Fast Turtle references Squanto and says he died “a premature and mysterious death.” What was Fast Turtle implying with this statement?
A. Squanto died at the hands of his own tribesmen.
B. He died of old age.
C. He died of disease.
A statement that best shows the differences between the Pilgrims and the Wampanoag is:
A. “The Wampanoag had no such weapons and were deathly afraid of the white man’s musket.”
B. “When the Wampanoag helped the Pilgrims bring in their first crop, there was a great feast during that harvest time.”
C. “At first the Pilgrims were friendly with the Wampanoag, because they helped them learn the environment and how to survive on the land.”
D. “The Wampanoag were here thousands of years before the Pilgrims arrived in Plimoth.”
Select all that apply.
At one point in his interview, Fast Turtle says, “Life was good before the English came.”
This statement most likely refers to the idea that Wampanoag:
[ ] were living alone before the English came
[ ] had to give up their lands and religion
[ ] were afraid of the Pilgrims
[ ] didn’t have as much food
[ ] came down with diseases from the Pilgrims
[ ] were forced to learn English
The Pilgrims were grateful to the Native Americans for showing them survival skills, but they also had several other feelings toward them. What were these feelings? Use at least two details from the interviews to support your answer.
- Have students research and identify problems that contributed to the deteriorating relationship between the Pilgrims and Wampanoag, such as their language, cultural, and religious differences. For information, have them read Life as a Wampanoag (from the First Thanksgiving Reader's Theater Ideas collection) and access other resources. Have students use what they learn to discuss ways in which the two groups might have resolved their differences and learned to live peacefully as neighbors.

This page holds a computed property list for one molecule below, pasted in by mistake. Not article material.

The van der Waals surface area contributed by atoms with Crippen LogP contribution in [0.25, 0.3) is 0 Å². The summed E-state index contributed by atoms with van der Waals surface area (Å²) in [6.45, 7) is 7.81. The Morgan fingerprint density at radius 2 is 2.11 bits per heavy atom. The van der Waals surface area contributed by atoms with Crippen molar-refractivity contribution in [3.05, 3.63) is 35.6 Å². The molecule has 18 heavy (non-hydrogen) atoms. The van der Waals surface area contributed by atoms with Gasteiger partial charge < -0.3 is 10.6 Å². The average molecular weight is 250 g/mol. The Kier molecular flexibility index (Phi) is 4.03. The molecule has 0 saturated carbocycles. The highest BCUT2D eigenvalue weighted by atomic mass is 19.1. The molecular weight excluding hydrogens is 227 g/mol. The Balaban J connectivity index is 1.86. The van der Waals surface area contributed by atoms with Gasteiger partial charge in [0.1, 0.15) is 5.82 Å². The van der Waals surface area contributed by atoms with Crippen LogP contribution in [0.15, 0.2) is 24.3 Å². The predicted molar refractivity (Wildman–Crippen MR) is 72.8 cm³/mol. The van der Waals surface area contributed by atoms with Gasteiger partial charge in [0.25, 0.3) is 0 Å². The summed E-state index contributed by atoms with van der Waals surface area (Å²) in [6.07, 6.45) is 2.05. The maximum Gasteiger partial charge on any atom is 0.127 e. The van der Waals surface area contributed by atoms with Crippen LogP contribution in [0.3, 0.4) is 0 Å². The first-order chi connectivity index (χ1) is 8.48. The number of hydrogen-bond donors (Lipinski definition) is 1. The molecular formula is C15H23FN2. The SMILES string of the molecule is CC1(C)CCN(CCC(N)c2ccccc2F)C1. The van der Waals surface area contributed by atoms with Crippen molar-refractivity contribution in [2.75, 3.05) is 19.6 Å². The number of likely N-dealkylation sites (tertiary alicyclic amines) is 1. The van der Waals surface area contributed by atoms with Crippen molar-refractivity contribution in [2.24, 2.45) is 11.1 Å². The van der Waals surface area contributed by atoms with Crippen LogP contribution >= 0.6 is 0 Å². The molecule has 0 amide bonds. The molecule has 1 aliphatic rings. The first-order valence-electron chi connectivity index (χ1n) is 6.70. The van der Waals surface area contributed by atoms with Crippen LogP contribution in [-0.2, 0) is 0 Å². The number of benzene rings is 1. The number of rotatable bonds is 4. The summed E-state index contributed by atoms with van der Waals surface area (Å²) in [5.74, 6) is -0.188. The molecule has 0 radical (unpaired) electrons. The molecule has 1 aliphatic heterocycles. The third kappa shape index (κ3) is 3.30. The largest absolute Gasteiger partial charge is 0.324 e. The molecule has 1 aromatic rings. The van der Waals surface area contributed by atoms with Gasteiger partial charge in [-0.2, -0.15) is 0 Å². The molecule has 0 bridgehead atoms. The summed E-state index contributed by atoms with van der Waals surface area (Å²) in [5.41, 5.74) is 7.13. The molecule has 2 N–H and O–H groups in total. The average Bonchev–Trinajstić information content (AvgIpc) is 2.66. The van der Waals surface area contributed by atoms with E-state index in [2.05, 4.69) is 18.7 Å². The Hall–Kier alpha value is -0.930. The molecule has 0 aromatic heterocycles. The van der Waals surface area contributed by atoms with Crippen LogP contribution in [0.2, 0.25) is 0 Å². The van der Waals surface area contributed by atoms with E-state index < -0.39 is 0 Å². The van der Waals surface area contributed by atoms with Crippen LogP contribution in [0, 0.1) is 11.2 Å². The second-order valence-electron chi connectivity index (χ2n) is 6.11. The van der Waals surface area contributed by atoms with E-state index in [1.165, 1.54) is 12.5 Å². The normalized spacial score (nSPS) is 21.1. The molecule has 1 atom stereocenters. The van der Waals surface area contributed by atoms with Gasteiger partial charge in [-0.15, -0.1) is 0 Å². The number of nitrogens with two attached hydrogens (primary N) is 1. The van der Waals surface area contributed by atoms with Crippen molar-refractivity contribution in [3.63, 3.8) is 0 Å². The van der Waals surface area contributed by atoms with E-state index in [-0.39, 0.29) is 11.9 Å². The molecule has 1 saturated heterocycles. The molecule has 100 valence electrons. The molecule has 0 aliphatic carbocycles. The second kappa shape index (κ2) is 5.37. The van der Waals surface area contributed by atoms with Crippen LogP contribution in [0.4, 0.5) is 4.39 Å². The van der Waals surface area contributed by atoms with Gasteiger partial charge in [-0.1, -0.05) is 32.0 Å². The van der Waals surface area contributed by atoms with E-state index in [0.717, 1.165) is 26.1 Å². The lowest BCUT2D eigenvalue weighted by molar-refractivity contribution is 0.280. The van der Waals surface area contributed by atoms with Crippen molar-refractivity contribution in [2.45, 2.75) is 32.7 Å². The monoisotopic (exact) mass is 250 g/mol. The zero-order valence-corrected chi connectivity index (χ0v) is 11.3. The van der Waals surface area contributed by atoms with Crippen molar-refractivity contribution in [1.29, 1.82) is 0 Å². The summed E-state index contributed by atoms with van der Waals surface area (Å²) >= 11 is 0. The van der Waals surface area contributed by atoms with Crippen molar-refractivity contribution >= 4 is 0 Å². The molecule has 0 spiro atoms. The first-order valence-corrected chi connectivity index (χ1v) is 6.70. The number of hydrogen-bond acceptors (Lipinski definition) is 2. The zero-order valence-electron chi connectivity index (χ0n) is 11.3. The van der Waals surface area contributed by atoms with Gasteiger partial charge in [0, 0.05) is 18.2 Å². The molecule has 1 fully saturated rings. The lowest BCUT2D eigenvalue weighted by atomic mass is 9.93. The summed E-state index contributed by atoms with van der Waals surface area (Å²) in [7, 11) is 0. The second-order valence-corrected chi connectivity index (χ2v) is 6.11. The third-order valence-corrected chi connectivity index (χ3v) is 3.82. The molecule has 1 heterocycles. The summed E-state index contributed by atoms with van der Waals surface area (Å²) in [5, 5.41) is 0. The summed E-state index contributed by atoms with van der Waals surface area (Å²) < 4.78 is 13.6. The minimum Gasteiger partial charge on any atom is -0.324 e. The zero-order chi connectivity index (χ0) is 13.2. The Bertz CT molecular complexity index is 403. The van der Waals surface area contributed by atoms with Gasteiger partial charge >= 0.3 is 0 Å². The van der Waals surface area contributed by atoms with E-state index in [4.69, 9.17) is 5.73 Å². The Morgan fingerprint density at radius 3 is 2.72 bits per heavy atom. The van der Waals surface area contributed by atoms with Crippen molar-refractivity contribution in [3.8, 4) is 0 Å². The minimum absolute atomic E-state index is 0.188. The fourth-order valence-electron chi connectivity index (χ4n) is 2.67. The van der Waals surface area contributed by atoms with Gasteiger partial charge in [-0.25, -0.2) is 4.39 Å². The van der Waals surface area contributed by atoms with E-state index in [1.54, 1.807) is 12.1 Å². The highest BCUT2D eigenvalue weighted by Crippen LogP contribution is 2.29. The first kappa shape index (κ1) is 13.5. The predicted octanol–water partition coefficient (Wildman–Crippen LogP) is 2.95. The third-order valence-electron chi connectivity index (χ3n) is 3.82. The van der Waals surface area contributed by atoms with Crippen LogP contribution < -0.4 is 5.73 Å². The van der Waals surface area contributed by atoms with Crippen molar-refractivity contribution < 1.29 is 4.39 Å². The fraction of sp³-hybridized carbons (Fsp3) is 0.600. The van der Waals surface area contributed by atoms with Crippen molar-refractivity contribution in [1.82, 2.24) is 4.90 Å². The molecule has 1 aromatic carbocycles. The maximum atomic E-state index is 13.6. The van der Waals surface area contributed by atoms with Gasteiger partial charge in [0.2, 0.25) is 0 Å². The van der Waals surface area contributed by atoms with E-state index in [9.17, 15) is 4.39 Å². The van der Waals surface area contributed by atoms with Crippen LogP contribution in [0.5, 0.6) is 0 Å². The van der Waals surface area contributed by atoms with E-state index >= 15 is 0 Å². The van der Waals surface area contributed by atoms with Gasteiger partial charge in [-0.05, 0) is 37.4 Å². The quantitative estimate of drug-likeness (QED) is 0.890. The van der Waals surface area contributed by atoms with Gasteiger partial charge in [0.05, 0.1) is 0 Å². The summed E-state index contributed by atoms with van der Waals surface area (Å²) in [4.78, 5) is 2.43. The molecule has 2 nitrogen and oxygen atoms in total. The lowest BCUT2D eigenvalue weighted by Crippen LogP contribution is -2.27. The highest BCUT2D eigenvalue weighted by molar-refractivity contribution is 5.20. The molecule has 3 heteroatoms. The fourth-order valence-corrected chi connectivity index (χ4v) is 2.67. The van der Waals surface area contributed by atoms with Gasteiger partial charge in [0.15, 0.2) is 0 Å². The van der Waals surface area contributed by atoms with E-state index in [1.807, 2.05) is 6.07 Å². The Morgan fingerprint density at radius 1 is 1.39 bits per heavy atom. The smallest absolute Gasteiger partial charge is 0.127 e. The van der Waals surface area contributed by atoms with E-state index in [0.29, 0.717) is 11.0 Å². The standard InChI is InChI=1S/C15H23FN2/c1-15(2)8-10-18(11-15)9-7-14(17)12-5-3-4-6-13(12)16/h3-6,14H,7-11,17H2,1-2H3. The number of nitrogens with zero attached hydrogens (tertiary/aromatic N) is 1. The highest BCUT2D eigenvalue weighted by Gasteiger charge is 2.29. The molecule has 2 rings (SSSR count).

- Ask students to define pilgrim. Invite them to tell about any modern-day pilgrims they know of. Discuss reasons why people from other countries choose to move to America even today. Then ask students to share their opinions on how today's pilgrims might view the significance of the first Thanksgiving in their lives and how their views might be similar or different from that of lifelong American citizens.
These writing-based tasks incorporate the three types of writing required by the Common Core Standards. Use one or more as a culminating assessment for your students.
Imagine you have a pen pal in another country who is a student your age. The student knows little about U.S. culture. In a friendly letter, tell the student the story of the first Thanksgiving. Share with the student the ways in which your family’s Thanksgiving traditions are similar to and different from the first Thanksgiving feast.
- Tell the story of the first Thanksgiving while remaining faithful to the true events
- Provide similarities and differences in the first Thanksgiving and how your family celebrates it today
- Use details from the texts you have read to support your story
The Pilgrims and the Wampanoag had different lifestyles. In a short essay, explain the similarities and the differences between the two groups and their daily lives. Then explain how the skills that the Pilgrims and Wampanoag had contributed to the first Thanksgiving feast.
- Explain the similarities and the differences between the daily lives of the Pilgrims and the Wampanoag
- Explain how the skills they used in their daily lives contributed to the feast
- Use details from the texts you have read to support your answer
Imagine that your state declares that schools will be open on Thanksgiving. The state also says, however, that a school district can decide to close for the day if it wants. Appeal to your district’s superintendent and ask her to close the school, so you and your classmates can celebrate Thanksgiving. Write an argument that clearly outlines why your school should close for the celebration of Thanksgiving.
- Present a claim for why your school should be closed on Thanksgiving
- Provide several reasons for why Thanksgiving should be recognized as a holiday by your school district
- Use details from the texts you have read to support your answer
Alternately, write an argument supporting the superintendent’s decision to keep schools open on Thanksgiving. You still should present a claim with reasons to support it.
Common Core State Standards
Of Plymouth Plantation Close Read